"So, you don't believe in the Supernatural," asked the stranger leaning over the ferry railing beside me.

"No," I replied. I was gazing into the dark billowing water where lights flickered up in futile chases.

"You're a scientist," the stranger persevered. "So you may think that mysterious events should be explained somehow scientifically?"

"Yes," I insisted lifting my eyes to the crests of the hills which guide New Zealandís Queen Charlotte Sound towards Picton. We were on the late afternoon sailing from Wellington and hardly any hue of the dying day lingered in the blackening sky.

"Well, I fly small aircraft and as a simple pilot I might be less biased than you," the man suggested.


There the hills shrouded themselves in heavy mist. Tumbling back into the past, I became aware of an icy wind driving frozen breath from my mouth. A heavy pack burdened my shoulders. Exhausted, I could hardly move my skis through the snow. Sparks were dancing in front of my eyes and I just wanted to sit down and forget everything. It was then that I overwhelmingly felt my wife's presence, her soft, warm lips on my neck, her head gently leaning against it. "You must be strong now," she begged, "I'm here - with you, but I canít stay. I must move on. And so must you to survive!"


"You are remembering an incident," the stranger's voice brought me back to reality. The moon was still hanging there.  The mist had gone and the tops changed back into those of the Marlborough Sounds.

"I've just remembered an odd experience I had a long time ago, ski-mountaineering in the European Alps. The weather was foul and our party had gone wrong. By the time we found the right way to the alpine hut where we wanted to stay overnight, we were exhausted."

"And your wife passed some strength on to you?"

"How do you know?" I asked startled.  "Yes, we had not been married long and it was our first time away from each other. One night, she woke up from a nightmare, tense and sweating, and felt like hugging and comforting me. We later figured out that our experiences must have happened around the same date, give or take a day."


"Because of the time difference between New Zealand and Europe this could even have been at about the same time, couldn't it?"  This sounded like a statement, not a question.

I tried to explain: "If two people are very close to each other spiritually and they know vaguely what the other person is doing and when, they imagine things or worry about a situation. Sometimes they are right."

The man ignored me: "Einstein added time as the fourth dimension to the three dimensions of space. Didn't he claim that there is no essential difference between these dimensions? What if they were just the framework in which our minds work? Take them away and reality is unfettered, your location in space is irrelevant, and past, present and future merge."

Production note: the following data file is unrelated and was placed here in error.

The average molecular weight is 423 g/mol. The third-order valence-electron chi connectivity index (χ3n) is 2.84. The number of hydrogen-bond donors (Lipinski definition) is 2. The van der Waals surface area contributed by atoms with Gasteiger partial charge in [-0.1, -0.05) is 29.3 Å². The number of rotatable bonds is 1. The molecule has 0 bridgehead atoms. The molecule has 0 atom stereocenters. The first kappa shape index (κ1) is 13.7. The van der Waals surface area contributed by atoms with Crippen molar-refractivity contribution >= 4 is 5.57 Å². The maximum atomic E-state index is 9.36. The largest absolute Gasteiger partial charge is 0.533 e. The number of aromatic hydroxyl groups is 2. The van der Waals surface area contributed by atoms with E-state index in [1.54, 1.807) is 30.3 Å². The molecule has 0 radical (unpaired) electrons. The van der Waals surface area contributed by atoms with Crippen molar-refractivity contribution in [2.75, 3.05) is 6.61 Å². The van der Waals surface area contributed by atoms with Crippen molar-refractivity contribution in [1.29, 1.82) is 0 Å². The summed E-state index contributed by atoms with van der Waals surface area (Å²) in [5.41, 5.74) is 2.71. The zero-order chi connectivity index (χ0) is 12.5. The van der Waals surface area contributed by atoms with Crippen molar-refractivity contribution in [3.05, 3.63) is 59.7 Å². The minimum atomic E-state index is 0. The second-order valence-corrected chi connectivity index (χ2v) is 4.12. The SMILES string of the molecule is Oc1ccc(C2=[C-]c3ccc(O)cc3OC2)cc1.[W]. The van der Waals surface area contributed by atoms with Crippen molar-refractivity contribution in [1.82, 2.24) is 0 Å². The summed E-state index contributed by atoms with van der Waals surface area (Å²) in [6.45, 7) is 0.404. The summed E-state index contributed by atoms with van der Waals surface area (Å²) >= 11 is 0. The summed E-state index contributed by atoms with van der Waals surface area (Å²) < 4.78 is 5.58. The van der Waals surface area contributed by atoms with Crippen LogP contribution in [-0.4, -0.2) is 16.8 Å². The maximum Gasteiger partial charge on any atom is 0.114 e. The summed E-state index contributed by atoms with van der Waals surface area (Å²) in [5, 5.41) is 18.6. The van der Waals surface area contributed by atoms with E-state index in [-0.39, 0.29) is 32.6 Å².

"You're not only a pilot but also a philosopher," I mocked but couldnít hide a tinge of admiration.

Not at all perturbed he carried on: "What do you think of this? I can see a motorcycle. The driver is a young man speeding along a metalled road that narrows into a forest. The trees are flying past him so fast that they tilt precariously at every bend. I shout telling him to slow down. He stops and turns the motor off. At once, he hears a woman crying for help. He looks for her below the road and discovers a crashed car. Imagine, she has been trapped inside it for several days.  No one knew where she had gone and no one had seen the accident.  Few people travelled on this road. Those that did were unable to spot the car and the noise of their vehicles would drown the woman's cries for help. What would you say, if I told you that this is a real event and the motorcyclist just happened to stop near the site of the accident, without knowing why?


"This would be a remarkable coincidence," I marvelled.

"Well, if you should ever come across an event you can't explain scientifically, Iíd be glad if you'd let me know. I wouldn't mind keeping in touch with you." And he spelt me his telephone number.

"I haven't got anything for writing your number down," I warned him, "I'm hopeless at remembering such things."

"Don't worry, perhaps this time you will." 

I turned to him but he must have left abruptly, swallowed by the shadows of the ferry deck.


I went inside to tell my wife about the interesting encounter.  We kept looking out for him during the rest of the journey - in vain. Obviously, there were too many passengers on board.


We spent the night in a motor-camp in Picton. The following morning my wife pointed with excitement at a news story in the paper: MIRACULOUS RESCUE OF MISSING WOMAN.

"This sounds like the story the man told me last night," I gasped, "the location, the circumstances, everything fits. The woman was found late last night." We stared at each other in disbelief. I cleaned my throat: "I really would like to ring this guy up once we're back from our holiday. You won't believe it but I still do remember his phone number. I better make a note of it now."


Having returned to Wellington, I rang up. A woman was at the other end of the line. "If this is supposed to be a joke, itís in very bad taste," she scolded me. "My son died several years ago. His plane crashed into the Queen Charlotte Sound."


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